Inks and Tones Won't Break My Bones

This new body of work explores and questions the notions of what is digital and what is analogue, in an increasingly media processed world. It is harder to be able to isolate and identify categories of work, and in a world that is also becoming more collaborative, it is difficult to pin-point where one’s creations starts and ends. And in a world where algorithm driven social media has defined and deepened lines of division, the lines between what is real, and what is fake, what is is opinion and what is fact, has blurred.

The body of work, Inks and Tones won’t Break My Bones, is created in my studio, where there is zero collaboration and everything is hand done by just me. But the end work is digitally printed (again by me in the studio) and this digital presentation ends up framing and undermining all the analogue, manual and digital work that went into making the final product. Layers of prints, collages, digital collages, drawings, watercolours, inks, prints of prints layered together, and so on and so forth, create a very unending trove of material with which I work to create end images, all the while keeping firm to my core aesthetic. The end result, often printed on Japanese washi paper, though sometimes on high quality digital print paper, are unique non-editioned works, again bringing to the fore the question of whether this is duplicable digital or more traditional analog, or something mutant in between. Keeping this mutant identity in mind, I let new strains of variations evolve using these building blocks and proceeding to make sub bodies of work, like this one using digital collages of multilayered manual process.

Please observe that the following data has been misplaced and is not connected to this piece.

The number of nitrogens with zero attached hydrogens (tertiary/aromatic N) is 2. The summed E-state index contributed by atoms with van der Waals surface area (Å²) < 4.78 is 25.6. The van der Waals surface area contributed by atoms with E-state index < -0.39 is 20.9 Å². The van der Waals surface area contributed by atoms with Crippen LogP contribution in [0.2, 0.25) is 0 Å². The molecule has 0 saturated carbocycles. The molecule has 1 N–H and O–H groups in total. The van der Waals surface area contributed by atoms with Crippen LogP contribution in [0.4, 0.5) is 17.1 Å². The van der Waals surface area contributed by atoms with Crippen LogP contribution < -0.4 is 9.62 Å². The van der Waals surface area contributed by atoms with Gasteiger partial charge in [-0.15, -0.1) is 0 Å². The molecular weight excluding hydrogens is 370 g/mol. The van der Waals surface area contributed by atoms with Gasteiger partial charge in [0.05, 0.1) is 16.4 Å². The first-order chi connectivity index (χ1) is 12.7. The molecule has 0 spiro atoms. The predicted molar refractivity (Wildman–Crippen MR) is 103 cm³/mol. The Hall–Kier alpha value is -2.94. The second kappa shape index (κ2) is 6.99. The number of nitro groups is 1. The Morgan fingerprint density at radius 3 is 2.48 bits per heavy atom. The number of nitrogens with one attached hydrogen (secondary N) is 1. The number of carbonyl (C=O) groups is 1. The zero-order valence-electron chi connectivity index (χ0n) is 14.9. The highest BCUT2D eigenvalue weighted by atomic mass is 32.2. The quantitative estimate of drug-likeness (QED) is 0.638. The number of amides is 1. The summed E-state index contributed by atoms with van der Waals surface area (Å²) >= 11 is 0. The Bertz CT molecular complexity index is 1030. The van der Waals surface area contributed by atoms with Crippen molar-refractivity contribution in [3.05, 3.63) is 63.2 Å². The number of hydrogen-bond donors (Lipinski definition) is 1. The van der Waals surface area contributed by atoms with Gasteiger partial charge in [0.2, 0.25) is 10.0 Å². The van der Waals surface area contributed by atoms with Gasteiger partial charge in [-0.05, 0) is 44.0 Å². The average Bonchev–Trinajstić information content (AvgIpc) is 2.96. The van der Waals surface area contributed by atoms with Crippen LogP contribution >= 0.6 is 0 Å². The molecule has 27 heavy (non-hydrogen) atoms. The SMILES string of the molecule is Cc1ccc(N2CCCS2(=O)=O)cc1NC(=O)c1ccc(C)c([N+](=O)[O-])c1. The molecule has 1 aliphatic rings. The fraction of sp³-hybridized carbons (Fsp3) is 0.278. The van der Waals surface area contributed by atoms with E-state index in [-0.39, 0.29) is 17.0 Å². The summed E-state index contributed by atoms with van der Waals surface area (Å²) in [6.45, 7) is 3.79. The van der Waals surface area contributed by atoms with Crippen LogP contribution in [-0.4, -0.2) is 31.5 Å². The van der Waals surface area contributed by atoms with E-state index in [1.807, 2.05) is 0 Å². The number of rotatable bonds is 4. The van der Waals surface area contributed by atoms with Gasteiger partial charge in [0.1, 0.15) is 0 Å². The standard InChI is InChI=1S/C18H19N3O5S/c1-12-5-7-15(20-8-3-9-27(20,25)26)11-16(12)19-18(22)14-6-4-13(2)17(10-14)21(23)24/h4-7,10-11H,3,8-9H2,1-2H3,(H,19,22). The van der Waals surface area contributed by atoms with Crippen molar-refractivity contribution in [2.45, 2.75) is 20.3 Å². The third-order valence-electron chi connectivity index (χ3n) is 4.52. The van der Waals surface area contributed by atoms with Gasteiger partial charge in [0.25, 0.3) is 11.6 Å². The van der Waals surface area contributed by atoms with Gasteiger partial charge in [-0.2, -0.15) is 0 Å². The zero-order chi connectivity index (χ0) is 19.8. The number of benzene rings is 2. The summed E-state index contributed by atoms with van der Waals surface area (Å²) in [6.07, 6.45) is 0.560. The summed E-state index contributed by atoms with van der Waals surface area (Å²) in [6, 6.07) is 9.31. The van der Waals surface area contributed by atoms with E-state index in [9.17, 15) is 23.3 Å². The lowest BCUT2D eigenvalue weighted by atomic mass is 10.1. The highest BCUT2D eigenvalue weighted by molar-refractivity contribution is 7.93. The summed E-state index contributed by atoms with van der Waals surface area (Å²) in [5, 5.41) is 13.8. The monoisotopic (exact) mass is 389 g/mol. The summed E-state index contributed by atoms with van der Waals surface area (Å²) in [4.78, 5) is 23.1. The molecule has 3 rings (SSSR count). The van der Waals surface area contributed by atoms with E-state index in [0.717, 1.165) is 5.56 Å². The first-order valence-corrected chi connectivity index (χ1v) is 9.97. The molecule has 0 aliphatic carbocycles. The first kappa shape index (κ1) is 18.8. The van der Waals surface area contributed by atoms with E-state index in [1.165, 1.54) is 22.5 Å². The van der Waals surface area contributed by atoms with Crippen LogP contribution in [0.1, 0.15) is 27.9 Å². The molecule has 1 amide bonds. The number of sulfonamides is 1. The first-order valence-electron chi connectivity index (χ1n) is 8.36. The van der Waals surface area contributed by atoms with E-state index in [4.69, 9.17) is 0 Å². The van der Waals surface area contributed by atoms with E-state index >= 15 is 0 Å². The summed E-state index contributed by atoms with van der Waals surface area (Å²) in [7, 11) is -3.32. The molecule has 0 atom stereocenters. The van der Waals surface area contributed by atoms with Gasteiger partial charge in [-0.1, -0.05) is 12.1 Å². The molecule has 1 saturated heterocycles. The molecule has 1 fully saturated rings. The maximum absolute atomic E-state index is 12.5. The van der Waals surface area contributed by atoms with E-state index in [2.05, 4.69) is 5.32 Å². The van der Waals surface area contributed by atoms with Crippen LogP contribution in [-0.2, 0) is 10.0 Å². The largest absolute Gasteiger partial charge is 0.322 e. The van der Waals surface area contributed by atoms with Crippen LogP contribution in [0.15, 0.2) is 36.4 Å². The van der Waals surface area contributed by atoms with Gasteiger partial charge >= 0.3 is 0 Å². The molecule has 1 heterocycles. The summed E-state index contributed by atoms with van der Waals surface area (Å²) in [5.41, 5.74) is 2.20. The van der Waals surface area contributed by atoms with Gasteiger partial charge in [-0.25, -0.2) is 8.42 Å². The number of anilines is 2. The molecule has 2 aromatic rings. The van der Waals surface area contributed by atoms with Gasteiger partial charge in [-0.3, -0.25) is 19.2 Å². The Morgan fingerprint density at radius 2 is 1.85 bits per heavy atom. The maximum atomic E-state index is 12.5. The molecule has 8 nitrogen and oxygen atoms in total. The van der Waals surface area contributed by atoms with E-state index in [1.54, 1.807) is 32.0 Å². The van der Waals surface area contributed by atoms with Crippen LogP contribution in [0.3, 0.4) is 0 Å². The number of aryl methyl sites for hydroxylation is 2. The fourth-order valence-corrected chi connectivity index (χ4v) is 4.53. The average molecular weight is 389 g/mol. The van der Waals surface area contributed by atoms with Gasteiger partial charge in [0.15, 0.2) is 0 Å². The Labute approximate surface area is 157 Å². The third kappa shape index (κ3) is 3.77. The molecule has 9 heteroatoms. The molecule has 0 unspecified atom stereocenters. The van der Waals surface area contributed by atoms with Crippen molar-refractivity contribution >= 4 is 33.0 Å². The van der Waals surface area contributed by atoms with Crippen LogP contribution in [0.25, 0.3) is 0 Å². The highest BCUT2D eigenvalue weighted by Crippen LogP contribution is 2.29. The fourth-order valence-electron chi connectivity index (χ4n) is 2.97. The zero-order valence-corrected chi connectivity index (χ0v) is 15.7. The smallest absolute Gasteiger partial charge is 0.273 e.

Vir Kotak


What is it that I am persistently pursuing? And why and how? A line, a block of colour, a word, or a texture?

These are the points of the polygon of my practice, and I restlessly jump between media to try and cover them all, back and forthing, left and righting, to simultaneously occupy one, and then another, and then all together.

My practice does start with digital imagery and therein lies a skill I revel in. As hackneyed as this line is, I don't think of my self as a photographer, but as an image creator. Again, here I allow myself a play between a dichotomy. On the one hand, I create. From large scale installations whose sole purpose is to be captured that one time, to waypoints in the randomness of a drawing or a painting. From composites of stray thoughts and discards to compositions of carefully constructed maquettes. On the other hand, I cull images from the banal around me. But regardless of the provenance, I need to present the image in a way that masks, de-contextualises and re-presents it in a completely pristine way.

Graphite, ink, pencil, watercolor, oil, or on a bigger scale, steel and ceramic - these aren't core skills, but essential expressions of my pursuits and what I spend most of my time on. A video, a collage or a book set, each adds a layer of meaning. And all of these allow for more material that I can digitally appropriate and from those appropriations, create new imagery once again.

While my practice is a product of the digital age, it's tools and its sentiments keep harking back to an analogous past where textures and rawness are visible and keep seeping in. An important corner of the polygon of my practice, texture, is explored and presented in multiple ways. I believe material - both physical and conceptual, especially paper and text, are sensuous, and in my work their appearance and character are celebrated as such.

When I look at my practice I see an dogged evolution and dynamic lateral movements seeking a quiet, almost minimalist end-point.

Vir Kotak

Vir Kotak